I recieved the jacket in the midst of winter here on the East Coast of the US. Temperatures during this time ranged between 40-50F, which is quite chilly when you’re riding an EUC. My hope with the Lazyrolling Armored Jacket was to find something that was both protective and would keep me warm enough to ride comfortably in these colder temps.
The first thing I noticed is that the reflective fabric is pretty good at repelling wind. When riding my Veteran Sherman around, I didn’t feel any cold air penetrating through the jacket (a big plus). The next thing I noticed is that the stretchy cuffs at the wrist and waist do a good job of sealing out wind and elements.
I was also happy to find that the inside of the jacket is lined with a comfortable, soft mesh material. This helped keep me warm without making me too hot (a problem I often have with other motorcycle jackets).
And, best of all, the jacket zips right up to the bottom of my chin. In contrast to other jackets, even my normal winter coat, my neck is exposed. When I’m wearing my full face TSG Helmet, the Lazyrolling Armored Jacket does a great job of sealing out the windy air that hits my neck and blows right up into my face!
The only thing I would add is that, if you plan on riding in really cold weather (below freezing), you’ll want to wear something warm underneath. To do this, I know Lazyrolling recommends that you buy a jacket size one step up from normal so you can do this.
How Does the Lazyrolling Armored Feel Riding an EUC in Warm Weather?
I knew that for a complete review, I needed to try using the jacket in warm weather, too. Even though the Reflective Armored Jacket is designed primarily for those cooler rides, I wanted to see if it would still work well when the temps rose.
You can find out more information about these pieces of gear on their site. And, if you decide to buy one, use my $20 off coupon code: EVERYTHINGEUC
Also, I own a cheaper version of the armored hoodie that I got off Amazon, but would love to try the Lazyrolling Hoodie at some point, which I expect is more durable and well-constructed.
For my current testing, I wore the ARMORED BLACK ON BLACK REFLECTIVE JACKET in temperatures up to 75F. Under the jacket, all I had on was a T-shirt.
Yes, admittedly between 60-70F, I felt the jacket was fine and I’m happy to report that the jacket did quite well in these warmer conditions. The mesh lining inside the jacket kept me feeling cool and comfortable, even when riding at higher speeds in direct sunlight. There are vents under both arms that you can unzip to get a nice breeze and ventilation inside.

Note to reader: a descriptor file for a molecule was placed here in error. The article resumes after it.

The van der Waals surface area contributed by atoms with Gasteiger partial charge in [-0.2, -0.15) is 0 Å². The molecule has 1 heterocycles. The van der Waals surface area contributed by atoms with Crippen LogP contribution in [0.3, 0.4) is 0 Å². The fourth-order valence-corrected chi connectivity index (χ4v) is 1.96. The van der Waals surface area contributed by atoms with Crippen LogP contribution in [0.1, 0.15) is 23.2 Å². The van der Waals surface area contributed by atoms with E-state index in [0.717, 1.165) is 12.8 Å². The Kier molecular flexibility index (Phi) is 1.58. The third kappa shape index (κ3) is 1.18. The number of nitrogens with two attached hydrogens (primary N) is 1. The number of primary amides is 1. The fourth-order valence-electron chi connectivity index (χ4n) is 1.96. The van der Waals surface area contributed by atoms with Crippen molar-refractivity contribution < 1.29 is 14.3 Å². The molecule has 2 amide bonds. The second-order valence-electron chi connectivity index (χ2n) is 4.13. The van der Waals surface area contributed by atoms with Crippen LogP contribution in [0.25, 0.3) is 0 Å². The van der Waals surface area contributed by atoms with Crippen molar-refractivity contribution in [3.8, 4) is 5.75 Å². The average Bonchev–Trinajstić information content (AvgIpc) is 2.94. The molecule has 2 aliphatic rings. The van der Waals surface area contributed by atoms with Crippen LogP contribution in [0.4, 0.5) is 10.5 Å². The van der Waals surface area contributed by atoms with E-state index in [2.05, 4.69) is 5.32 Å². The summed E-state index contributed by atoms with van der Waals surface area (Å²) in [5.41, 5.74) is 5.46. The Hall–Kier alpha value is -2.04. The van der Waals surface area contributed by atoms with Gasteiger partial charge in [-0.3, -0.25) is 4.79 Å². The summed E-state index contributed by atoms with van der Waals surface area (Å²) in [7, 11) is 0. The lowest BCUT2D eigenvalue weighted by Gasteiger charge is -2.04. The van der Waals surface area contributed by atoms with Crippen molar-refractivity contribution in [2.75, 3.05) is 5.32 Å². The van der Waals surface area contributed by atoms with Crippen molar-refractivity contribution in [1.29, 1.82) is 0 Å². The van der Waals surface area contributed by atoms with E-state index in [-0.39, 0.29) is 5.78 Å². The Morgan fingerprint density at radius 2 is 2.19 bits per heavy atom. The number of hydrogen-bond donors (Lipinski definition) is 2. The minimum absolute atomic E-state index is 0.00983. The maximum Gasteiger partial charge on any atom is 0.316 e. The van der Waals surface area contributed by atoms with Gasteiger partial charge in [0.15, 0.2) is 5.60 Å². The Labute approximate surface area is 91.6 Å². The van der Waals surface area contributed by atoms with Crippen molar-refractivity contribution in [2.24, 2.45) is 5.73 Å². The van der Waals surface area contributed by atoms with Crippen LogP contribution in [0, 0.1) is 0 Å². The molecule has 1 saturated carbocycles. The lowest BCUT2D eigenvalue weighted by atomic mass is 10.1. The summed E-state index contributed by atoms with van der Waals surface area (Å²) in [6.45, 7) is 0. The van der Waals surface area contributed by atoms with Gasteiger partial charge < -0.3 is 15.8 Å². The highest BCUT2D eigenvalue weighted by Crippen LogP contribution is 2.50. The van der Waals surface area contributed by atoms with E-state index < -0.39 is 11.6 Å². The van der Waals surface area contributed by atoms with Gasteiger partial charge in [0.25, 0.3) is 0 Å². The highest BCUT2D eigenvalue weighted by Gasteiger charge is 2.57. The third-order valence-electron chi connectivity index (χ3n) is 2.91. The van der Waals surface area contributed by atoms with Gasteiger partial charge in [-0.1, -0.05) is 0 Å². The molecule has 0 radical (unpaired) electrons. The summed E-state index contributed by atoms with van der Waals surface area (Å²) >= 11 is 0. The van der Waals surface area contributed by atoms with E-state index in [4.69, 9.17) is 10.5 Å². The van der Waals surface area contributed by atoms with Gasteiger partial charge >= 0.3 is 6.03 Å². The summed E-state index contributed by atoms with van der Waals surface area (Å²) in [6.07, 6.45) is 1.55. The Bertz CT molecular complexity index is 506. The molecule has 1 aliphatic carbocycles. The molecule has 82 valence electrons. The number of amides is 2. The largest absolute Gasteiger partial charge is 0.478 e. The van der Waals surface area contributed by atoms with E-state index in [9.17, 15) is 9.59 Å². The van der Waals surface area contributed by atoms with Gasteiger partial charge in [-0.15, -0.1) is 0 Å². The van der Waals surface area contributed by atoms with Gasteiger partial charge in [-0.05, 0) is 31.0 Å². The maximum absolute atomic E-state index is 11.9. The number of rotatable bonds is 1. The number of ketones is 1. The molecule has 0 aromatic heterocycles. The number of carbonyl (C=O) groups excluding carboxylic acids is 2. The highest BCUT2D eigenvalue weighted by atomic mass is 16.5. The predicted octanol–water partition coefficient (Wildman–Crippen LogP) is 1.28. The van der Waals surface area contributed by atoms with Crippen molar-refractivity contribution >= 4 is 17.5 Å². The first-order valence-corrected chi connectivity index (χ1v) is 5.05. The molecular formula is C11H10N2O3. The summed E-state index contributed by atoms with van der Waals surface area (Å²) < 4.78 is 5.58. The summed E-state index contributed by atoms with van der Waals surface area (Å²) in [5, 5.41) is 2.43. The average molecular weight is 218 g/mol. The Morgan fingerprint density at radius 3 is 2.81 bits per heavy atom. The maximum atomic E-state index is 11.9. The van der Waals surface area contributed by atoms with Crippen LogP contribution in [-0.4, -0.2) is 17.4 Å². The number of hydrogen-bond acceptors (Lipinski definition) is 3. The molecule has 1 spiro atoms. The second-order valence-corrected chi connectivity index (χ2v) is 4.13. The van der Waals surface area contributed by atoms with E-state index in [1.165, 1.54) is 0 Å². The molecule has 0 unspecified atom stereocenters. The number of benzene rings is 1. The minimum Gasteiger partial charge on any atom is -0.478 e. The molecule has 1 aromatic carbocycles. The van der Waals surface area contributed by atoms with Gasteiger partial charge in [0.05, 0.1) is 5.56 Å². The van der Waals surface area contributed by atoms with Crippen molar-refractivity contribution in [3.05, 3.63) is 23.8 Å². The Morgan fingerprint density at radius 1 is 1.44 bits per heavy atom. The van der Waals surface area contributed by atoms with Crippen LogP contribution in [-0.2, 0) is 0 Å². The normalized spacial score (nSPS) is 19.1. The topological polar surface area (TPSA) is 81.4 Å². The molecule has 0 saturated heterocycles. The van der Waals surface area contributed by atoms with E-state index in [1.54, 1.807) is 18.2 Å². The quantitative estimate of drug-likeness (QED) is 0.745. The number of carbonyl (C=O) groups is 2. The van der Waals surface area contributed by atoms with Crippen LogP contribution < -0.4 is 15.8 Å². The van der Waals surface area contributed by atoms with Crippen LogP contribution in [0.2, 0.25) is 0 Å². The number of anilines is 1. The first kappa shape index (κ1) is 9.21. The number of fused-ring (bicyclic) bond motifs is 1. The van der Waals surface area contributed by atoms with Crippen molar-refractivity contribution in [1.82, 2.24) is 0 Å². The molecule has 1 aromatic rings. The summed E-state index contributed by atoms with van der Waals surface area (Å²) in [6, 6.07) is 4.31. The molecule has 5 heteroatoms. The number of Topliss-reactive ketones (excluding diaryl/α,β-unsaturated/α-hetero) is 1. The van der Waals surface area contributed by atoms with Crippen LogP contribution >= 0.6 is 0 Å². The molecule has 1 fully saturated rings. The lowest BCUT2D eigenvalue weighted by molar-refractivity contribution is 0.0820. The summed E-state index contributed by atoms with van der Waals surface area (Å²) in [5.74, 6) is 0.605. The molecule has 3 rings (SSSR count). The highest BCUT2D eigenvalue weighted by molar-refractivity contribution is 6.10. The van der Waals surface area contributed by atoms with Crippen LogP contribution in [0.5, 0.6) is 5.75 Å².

I will say that, at 75F and direct sunlight, I started to feel a little too warm. If I were to do it again in these conditions, I would likely just wear the other armored gear (such as my Alpinestars Bionic Tech V2).
But all in all, I was very happy with the way the Lazyrolling Armored Jacket performed, even in these warmer conditions.
2. Impact Protection Without Hassle
The Lazyrolling Armored Reflective Jacket uses CE-rated padding for impact protection. Along with its DuPont Kevlar fabric inner lining construction, the jacket is further designed to protect you from road rash in the event of a fall. Kevlar is incredibly resilient to tearing, as most of us already know its utility in bulletproof vests and the inner construction of a vehicle’s rubber tires.
I haven’t had the opportunity to test out this feature (and hopefully never will), but I did some research online and found that many people have been happy with the way the jacket performed in this regard.
The CE-rated armored pads over the shoulders, elbows, and spine do an excellent job of providing impact protection without being too bulky or intrusive. I never felt like the pads got in the way of my riding or restricted my movement in any way.
For those wondering what CE-rated means, the abbreviation “CE” comes from the French phrase “Conformité Européene” which literally means “European Conformity” (source). The CE Mark is a stamp of approval from the European Union that signifies that a product meets EEA safety, health, and environmental protection standards. It is an indication of the quality or capability of items manufactured in Europe and sold throughout the world.
The CE symbol indicates the level of protection a piece of safety equipment will give you in certain collision circumstances.
When it comes to armored pads in certain types of protective chest gear, you should know what the CE levels mean: 1 or 2.
- Level 1 pads or protection: The maximum transmitted force must be below 18 kN and no single value shall exceed 24 kN.
- Level 2 pads or protection: The maximum transmitted force must be below 9 kN, and no single value may exceed 12 kN.
You may learn more about armored clothing and CE certifications by reading this article.
If I did have a concern with the Lazyrolling Armored Reflective Jacket, it would be the uncertain fit of the elbow armor pads, which do seem to shift around a bit while riding.
Slipping my thumb into the hole in the cuff sleeve helps reduce this problem, but I still find the elbow pads tend to move a tad too much for my comfort after extended riding periods. Of course, a simple push and tug on each of my elbows while wearing the jacket is all it takes to get them back into place.
Granted, I will note that I’ve got longer arms I think than some people so this may not be an issue for everyone. I’ve also noticed that all the armored pads fit snugly where they should when my jacket is zipped up to my neck.
3. Good Visibility with Reflective Panels
The Lazyrolling Armored Reflective Jacket comes with reflective panels all around, which helps increase your visibility to other road users, especially at night. I chose the black on black reflective jacket, which does have a 30% less reflective quality than the gray reflective jacket.
I choose the black/black jacket because I wanted the stealthier look (a style choice, which I detail more about below). In full daylight, the reflective panels over the chest, upper arms, and back is not as visible as it is at night with ambient light shining on it.